AUGUSTA — House proponents of the gay-rights bill released it to the Senate on Thursday night with neither discussion nor another vote, extending the emotional debate for at least another week.
The move was portrayed by the bill’s supporters as a procedural step that did little to alter the status of the legislation, while opponents said it was evidence that the measure is doomed.
“They couldn’t have the votes,” Jasper Wyman, head of the Maine Christian Civic League, said of the gay-rights forces as the House ended its last session of the week. “They have maxed out in their lobbying effort.”
The bill, a perennial that has been defeated seven times in the last 14 years, had won initial Senate approval by a one-vote margin last week but faltered in the House in a 74-68 vote Monday. Also, Gov. John R. McKernan has threatened a veto unless the bill is amended to require a statewide vote.
It was held in the House on Monday by Rep. Susan Farnsworth, a Hallowell Democrat who is among the Judiciary Committee majority recommending that the bill be passed. When the House reconvened Thursday, after a day of trying to win over more House members, Farnsworth concluded that releasing the bill for further Senate consideration was the best of her limited options.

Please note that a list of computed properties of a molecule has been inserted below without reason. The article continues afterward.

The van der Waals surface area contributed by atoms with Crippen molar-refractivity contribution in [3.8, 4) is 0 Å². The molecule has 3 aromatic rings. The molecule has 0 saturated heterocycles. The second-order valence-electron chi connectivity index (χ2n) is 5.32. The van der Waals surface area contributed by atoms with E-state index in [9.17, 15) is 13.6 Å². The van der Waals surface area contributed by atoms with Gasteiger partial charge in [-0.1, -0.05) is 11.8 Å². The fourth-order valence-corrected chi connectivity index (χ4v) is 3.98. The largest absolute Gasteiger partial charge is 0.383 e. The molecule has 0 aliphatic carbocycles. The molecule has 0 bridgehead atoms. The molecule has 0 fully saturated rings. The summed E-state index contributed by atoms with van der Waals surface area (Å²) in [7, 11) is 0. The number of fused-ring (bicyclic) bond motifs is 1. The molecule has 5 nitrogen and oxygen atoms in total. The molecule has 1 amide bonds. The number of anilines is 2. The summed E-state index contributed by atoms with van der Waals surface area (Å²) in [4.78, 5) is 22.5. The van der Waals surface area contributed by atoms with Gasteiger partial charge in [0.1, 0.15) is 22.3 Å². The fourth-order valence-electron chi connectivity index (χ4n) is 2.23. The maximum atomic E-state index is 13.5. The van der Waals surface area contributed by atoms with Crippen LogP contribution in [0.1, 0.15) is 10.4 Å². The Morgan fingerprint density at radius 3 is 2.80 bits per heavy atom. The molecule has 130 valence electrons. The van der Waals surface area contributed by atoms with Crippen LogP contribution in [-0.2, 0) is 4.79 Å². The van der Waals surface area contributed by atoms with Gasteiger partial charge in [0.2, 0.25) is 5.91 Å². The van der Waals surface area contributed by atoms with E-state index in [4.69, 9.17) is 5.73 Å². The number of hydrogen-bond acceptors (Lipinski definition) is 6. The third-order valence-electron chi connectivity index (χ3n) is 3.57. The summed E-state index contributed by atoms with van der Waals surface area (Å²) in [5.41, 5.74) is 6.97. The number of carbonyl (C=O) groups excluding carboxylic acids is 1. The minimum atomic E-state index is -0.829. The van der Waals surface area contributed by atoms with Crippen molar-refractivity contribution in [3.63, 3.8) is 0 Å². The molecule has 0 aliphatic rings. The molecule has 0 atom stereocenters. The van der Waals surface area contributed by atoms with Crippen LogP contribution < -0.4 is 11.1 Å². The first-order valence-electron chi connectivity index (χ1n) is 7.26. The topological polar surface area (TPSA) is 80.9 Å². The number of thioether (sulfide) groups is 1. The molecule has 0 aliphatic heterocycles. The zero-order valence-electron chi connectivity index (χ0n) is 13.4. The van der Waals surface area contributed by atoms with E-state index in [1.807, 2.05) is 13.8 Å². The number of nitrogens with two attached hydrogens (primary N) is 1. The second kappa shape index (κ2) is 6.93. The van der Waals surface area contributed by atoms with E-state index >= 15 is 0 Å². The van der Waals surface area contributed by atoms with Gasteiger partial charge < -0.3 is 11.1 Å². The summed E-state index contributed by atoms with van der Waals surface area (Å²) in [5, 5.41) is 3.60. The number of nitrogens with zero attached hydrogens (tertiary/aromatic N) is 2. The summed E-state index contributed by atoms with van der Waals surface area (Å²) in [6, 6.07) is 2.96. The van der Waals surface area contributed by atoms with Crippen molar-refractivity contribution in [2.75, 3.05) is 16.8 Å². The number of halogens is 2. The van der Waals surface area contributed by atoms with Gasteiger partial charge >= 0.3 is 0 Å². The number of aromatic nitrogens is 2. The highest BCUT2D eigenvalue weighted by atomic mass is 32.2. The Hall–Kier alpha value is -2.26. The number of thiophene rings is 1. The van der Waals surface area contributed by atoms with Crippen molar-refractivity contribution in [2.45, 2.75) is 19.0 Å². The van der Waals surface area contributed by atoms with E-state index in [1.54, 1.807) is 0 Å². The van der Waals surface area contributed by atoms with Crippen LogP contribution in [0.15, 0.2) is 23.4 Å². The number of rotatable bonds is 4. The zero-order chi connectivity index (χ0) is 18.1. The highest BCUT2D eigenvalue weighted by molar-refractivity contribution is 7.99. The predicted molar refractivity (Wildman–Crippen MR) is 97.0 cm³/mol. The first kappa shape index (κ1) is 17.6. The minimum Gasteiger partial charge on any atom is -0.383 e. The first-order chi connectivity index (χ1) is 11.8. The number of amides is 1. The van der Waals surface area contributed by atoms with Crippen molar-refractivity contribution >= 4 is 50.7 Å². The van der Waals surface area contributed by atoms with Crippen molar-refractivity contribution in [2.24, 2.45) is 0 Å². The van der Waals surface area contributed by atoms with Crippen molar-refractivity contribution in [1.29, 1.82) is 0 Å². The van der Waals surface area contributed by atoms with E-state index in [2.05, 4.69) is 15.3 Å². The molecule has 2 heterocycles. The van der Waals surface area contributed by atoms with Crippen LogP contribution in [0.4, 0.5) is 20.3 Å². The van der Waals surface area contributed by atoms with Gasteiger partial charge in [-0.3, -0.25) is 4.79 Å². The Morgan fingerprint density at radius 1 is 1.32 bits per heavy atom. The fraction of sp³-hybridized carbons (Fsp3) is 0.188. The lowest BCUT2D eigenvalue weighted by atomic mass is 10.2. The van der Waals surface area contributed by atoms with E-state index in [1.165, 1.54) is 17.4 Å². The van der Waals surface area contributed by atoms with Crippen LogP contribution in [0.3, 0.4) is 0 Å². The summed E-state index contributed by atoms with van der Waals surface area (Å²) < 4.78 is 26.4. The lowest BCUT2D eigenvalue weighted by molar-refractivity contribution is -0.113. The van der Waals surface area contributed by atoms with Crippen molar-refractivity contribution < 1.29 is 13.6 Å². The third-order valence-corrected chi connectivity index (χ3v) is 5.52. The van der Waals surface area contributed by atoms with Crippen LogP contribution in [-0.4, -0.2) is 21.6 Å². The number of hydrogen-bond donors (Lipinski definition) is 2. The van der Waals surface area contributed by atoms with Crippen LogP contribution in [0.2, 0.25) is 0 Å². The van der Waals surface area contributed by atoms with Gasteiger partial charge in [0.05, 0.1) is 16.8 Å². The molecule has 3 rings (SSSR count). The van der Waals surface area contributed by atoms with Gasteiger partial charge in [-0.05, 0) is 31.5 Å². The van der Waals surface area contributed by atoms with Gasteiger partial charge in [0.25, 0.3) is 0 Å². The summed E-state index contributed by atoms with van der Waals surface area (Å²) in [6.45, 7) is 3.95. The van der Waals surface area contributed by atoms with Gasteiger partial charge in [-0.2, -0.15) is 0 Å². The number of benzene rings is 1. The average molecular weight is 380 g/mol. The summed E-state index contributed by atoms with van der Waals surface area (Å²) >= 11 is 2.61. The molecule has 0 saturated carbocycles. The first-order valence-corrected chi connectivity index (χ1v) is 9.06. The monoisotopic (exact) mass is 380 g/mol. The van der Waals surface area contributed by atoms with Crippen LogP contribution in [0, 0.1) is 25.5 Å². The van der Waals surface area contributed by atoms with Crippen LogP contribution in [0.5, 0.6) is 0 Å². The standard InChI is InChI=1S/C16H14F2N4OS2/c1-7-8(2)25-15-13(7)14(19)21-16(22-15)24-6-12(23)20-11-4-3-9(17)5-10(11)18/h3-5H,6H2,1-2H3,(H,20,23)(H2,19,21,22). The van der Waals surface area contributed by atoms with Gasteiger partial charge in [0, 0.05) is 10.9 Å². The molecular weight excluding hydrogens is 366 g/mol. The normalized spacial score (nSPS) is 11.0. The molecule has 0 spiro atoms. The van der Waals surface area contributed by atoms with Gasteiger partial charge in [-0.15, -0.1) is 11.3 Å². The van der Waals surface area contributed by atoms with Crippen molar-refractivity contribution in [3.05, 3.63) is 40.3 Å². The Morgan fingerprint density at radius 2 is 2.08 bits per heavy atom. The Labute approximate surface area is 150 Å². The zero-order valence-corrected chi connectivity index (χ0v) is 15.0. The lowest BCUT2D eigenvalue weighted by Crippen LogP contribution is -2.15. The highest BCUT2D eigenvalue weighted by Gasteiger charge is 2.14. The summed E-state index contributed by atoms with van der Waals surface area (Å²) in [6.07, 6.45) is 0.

“I don’t expect to get any more votes down there (in the Senate), but I don’t expect to lose any,” she said.
If the Senate reaffirms its support for the bill, it would be returned to the House anyway and Farnsworth said she reasoned that forcing another House vote Thursday would be risky.
“I would like a little more time to talk to people,” she said.
The bill would amend the Maine Human Rights Act to bar discrimination in employment, housing, credit and public accommodations on the basis of sexual orientation.
“Generally speaking, I think it’s just a matter of time” before a gay-rights law is enacted, Farnsworth said. “If I had a crystal ball, I could tell you whether it would be this year or another year.”